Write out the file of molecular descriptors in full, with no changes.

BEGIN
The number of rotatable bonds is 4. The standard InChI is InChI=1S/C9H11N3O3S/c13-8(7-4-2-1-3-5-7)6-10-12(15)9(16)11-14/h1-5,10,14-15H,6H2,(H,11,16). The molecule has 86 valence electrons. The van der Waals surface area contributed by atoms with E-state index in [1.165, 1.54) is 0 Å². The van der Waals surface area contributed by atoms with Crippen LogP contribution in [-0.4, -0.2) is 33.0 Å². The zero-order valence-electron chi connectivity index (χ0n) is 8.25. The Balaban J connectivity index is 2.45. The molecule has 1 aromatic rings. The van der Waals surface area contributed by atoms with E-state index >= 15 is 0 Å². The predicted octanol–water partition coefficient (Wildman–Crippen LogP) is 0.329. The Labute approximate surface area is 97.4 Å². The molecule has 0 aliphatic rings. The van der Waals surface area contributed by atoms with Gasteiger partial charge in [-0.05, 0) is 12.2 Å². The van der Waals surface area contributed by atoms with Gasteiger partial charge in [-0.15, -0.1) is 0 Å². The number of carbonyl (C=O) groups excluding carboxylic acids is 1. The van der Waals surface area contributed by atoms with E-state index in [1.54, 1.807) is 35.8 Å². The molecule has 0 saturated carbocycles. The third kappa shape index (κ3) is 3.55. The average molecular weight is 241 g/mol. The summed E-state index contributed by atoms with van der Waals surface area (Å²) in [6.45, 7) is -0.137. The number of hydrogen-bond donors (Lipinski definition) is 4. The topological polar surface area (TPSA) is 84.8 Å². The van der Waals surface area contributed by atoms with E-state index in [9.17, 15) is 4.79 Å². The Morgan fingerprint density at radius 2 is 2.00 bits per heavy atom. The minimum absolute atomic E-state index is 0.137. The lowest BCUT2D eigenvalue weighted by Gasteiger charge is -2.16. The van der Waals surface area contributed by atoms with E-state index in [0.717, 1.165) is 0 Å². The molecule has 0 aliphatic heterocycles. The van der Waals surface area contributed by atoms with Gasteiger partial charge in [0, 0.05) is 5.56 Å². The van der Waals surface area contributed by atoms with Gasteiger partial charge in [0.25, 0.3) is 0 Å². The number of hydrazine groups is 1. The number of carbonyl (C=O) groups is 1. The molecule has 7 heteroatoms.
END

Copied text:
The number of rotatable bonds is 4. The standard InChI is InChI=1S/C9H11N3O3S/c13-8(7-4-2-1-3-5-7)6-10-12(15)9(16)11-14/h1-5,10,14-15H,6H2,(H,11,16). The molecule has 86 valence electrons. The van der Waals surface area contributed by atoms with E-state index in [1.165, 1.54) is 0 Å². The van der Waals surface area contributed by atoms with Crippen LogP contribution in [-0.4, -0.2) is 33.0 Å². The zero-order valence-electron chi connectivity index (χ0n) is 8.25. The Balaban J connectivity index is 2.45. The molecule has 1 aromatic rings. The van der Waals surface area contributed by atoms with E-state index >= 15 is 0 Å². The predicted octanol–water partition coefficient (Wildman–Crippen LogP) is 0.329. The Labute approximate surface area is 97.4 Å². The molecule has 0 aliphatic rings. The van der Waals surface area contributed by atoms with Gasteiger partial charge in [-0.05, 0) is 12.2 Å². The van der Waals surface area contributed by atoms with Gasteiger partial charge in [-0.15, -0.1) is 0 Å². The number of carbonyl (C=O) groups excluding carboxylic acids is 1. The van der Waals surface area contributed by atoms with E-state index in [1.54, 1.807) is 35.8 Å². The molecule has 0 saturated carbocycles. The third kappa shape index (κ3) is 3.55. The average molecular weight is 241 g/mol. The summed E-state index contributed by atoms with van der Waals surface area (Å²) in [6.45, 7) is -0.137. The number of hydrogen-bond donors (Lipinski definition) is 4. The topological polar surface area (TPSA) is 84.8 Å². The van der Waals surface area contributed by atoms with E-state index in [9.17, 15) is 4.79 Å². The Morgan fingerprint density at radius 2 is 2.00 bits per heavy atom. The minimum absolute atomic E-state index is 0.137. The lowest BCUT2D eigenvalue weighted by Gasteiger charge is -2.16. The van der Waals surface area contributed by atoms with E-state index in [0.717, 1.165) is 0 Å². The molecule has 0 aliphatic heterocycles. The van der Waals surface area contributed by atoms with Gasteiger partial charge in [0, 0.05) is 5.56 Å². The van der Waals surface area contributed by atoms with Gasteiger partial charge in [0.25, 0.3) is 0 Å². The number of hydrazine groups is 1. The number of carbonyl (C=O) groups is 1. The molecule has 7 heteroatoms.